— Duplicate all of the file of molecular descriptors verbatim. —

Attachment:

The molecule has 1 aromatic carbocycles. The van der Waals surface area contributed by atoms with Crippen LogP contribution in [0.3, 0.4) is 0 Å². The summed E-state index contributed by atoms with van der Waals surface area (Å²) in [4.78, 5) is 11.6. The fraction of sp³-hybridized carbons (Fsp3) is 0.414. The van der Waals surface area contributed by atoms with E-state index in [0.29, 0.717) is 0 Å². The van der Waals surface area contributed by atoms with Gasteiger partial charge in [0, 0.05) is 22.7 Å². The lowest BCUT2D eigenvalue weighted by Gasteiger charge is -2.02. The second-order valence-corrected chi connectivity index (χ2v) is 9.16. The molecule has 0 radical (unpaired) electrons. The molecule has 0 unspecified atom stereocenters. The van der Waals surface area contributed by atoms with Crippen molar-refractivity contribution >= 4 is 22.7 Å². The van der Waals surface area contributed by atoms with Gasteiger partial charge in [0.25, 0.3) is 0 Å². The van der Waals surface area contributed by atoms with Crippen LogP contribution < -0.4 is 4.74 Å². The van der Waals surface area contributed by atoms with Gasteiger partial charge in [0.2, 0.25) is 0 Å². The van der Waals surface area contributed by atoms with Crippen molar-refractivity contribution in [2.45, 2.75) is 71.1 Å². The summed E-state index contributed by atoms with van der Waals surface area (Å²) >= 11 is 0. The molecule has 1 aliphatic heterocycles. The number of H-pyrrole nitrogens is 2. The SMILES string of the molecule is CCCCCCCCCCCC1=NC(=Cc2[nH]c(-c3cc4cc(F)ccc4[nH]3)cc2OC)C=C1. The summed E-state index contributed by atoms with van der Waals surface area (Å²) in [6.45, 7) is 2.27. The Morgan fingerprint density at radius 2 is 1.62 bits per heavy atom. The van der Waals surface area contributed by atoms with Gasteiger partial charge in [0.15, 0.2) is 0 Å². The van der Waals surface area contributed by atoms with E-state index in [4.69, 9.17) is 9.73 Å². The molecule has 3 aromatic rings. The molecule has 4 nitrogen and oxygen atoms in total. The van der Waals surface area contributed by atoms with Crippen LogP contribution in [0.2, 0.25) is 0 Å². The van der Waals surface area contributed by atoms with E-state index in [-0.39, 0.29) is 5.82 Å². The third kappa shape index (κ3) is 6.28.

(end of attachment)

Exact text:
The molecule has 1 aromatic carbocycles. The van der Waals surface area contributed by atoms with Crippen LogP contribution in [0.3, 0.4) is 0 Å². The summed E-state index contributed by atoms with van der Waals surface area (Å²) in [4.78, 5) is 11.6. The fraction of sp³-hybridized carbons (Fsp3) is 0.414. The van der Waals surface area contributed by atoms with E-state index in [0.29, 0.717) is 0 Å². The van der Waals surface area contributed by atoms with Gasteiger partial charge in [0, 0.05) is 22.7 Å². The lowest BCUT2D eigenvalue weighted by Gasteiger charge is -2.02. The second-order valence-corrected chi connectivity index (χ2v) is 9.16. The molecule has 0 radical (unpaired) electrons. The molecule has 0 unspecified atom stereocenters. The van der Waals surface area contributed by atoms with Crippen molar-refractivity contribution >= 4 is 22.7 Å². The van der Waals surface area contributed by atoms with Gasteiger partial charge in [0.25, 0.3) is 0 Å². The van der Waals surface area contributed by atoms with Crippen LogP contribution < -0.4 is 4.74 Å². The van der Waals surface area contributed by atoms with Gasteiger partial charge in [0.2, 0.25) is 0 Å². The van der Waals surface area contributed by atoms with Crippen molar-refractivity contribution in [2.45, 2.75) is 71.1 Å². The summed E-state index contributed by atoms with van der Waals surface area (Å²) >= 11 is 0. The molecule has 1 aliphatic heterocycles. The number of H-pyrrole nitrogens is 2. The SMILES string of the molecule is CCCCCCCCCCCC1=NC(=Cc2[nH]c(-c3cc4cc(F)ccc4[nH]3)cc2OC)C=C1. The summed E-state index contributed by atoms with van der Waals surface area (Å²) in [6.45, 7) is 2.27. The Morgan fingerprint density at radius 2 is 1.62 bits per heavy atom. The van der Waals surface area contributed by atoms with Gasteiger partial charge in [0.15, 0.2) is 0 Å². The van der Waals surface area contributed by atoms with E-state index in [4.69, 9.17) is 9.73 Å². The molecule has 3 aromatic rings. The molecule has 4 nitrogen and oxygen atoms in total. The van der Waals surface area contributed by atoms with Crippen LogP contribution in [0.2, 0.25) is 0 Å². The van der Waals surface area contributed by atoms with E-state index in [-0.39, 0.29) is 5.82 Å². The third kappa shape index (κ3) is 6.28.